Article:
Although they agree that reaching compromises and working across the political aisle will be the re-elected US president’s greatest challenges, Swiss papers differ over whether Obama will ultimately be able to achieve his political agenda.This content was published on November 8, 2012 - 10:21
The Basler Zeitung had one of the harshest views of Obama’s close re-election, declaring his win “no good news for America, nor for the West in general” on the grounds that Obama will continue to polarise his country.
“Nobody polarises more than this [first] black president, who was specifically elected to end polarisation.”
The Neue Zürcher Zeitung also warned that Obama now finds himself in a precarious position, since he is no longer viewed as a uniting figure above partisan politics as he was in 2008.
Now more than ever, the Zurich-based paper said, America needs a politician with the ability to compromise with his ideological foes, especially since the election failed to define the heavily debated question of what role government should play in boosting the economy.
The Neue Luzerner Zeitung pointed out that the Democratic Party could become overconfident as the Republican party’s influence wanes, and risk focusing on the 2016 election before today’s essential work is done.
Show of confidence
However, many Swiss media outlets also viewed Obama’s re-election as positive, with Geneva's Le Temps newspaper stating that “Obama succeeded in showing that the US is moving in the right direction after its worst financial crisis since the 1930s.”
In an interview in Le Temps, Ian Lesser, Brussels director of the German Marshall Fund, argued that the European Union will benefit from Obama’s re-election, mostly because “Europeans already know what to expect and have learned, in the past four years, to work with Barack Obama and his team”.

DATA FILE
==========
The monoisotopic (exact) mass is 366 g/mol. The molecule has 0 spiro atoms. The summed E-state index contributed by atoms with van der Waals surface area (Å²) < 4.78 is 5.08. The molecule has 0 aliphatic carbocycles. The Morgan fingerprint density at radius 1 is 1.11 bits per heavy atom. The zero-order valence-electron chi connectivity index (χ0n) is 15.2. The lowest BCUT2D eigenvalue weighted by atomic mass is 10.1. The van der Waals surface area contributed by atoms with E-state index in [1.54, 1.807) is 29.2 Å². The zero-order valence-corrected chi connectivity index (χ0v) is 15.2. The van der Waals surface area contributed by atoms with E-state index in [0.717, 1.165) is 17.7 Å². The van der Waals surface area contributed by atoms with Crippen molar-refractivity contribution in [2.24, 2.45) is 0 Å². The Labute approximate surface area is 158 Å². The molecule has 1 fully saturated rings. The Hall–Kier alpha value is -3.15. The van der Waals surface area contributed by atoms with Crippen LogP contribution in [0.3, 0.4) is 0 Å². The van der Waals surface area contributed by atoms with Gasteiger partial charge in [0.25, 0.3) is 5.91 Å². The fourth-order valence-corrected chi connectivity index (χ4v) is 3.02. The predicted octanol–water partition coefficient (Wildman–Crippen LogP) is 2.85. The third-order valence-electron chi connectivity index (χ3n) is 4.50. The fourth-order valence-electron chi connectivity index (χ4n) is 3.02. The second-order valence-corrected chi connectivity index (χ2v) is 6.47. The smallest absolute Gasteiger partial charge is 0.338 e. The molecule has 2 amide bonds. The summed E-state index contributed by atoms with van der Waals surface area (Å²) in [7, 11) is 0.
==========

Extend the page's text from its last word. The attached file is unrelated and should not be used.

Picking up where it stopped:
The German-language Südostschweiz newspaper went so far as to assert that the dynamic in Washington had changed overnight, with a majority of Americans choosing a vision that “keeps the American dream alive for all”. Their choice, the paper argued, gives Obama a mandate to put pressure on Congress to push through his agenda.
The French-language La Liberté newspaper also placed confidence in Obama’s ability to unite the increasingly fractured American electorate, declaring him fit to do so despite this election leaving little room for “hope and wonder”.
The Berner Zeitung called the American election a choice between “a disappointing visionary and a tough manager with skills as a salesman”. In that contest, said the paper, Obama emerged as the calming and persistent reformer, albeit with fewer expectations placed on him than after his last election, which could be a good thing.
Many of those reading Swiss papers reacted online with relief and hope for reform after the American election.
“It’s finally over!” said one reader of Zurich's Tages-Anzeiger. “It would be good if the GOP (the Republican ‘Grand Old Party’) would re-orient itself with its liberal roots and its biggest personalities like Lincoln or Teddy Roosevelt”.
Many readers didn’t think it made much difference who won, expressing that all candidates “have the same goal: money and power” and that “the typical American president only spouts hot air anyway, whether his tie is red or blue”.
Other readers wondered what influence the American election would really have on their lives.
“What will change, what will stay the same? What effect does it have on Switzerland?” one reader postulated. “Don’t worry, nothing will change in Switzerland as a result”.
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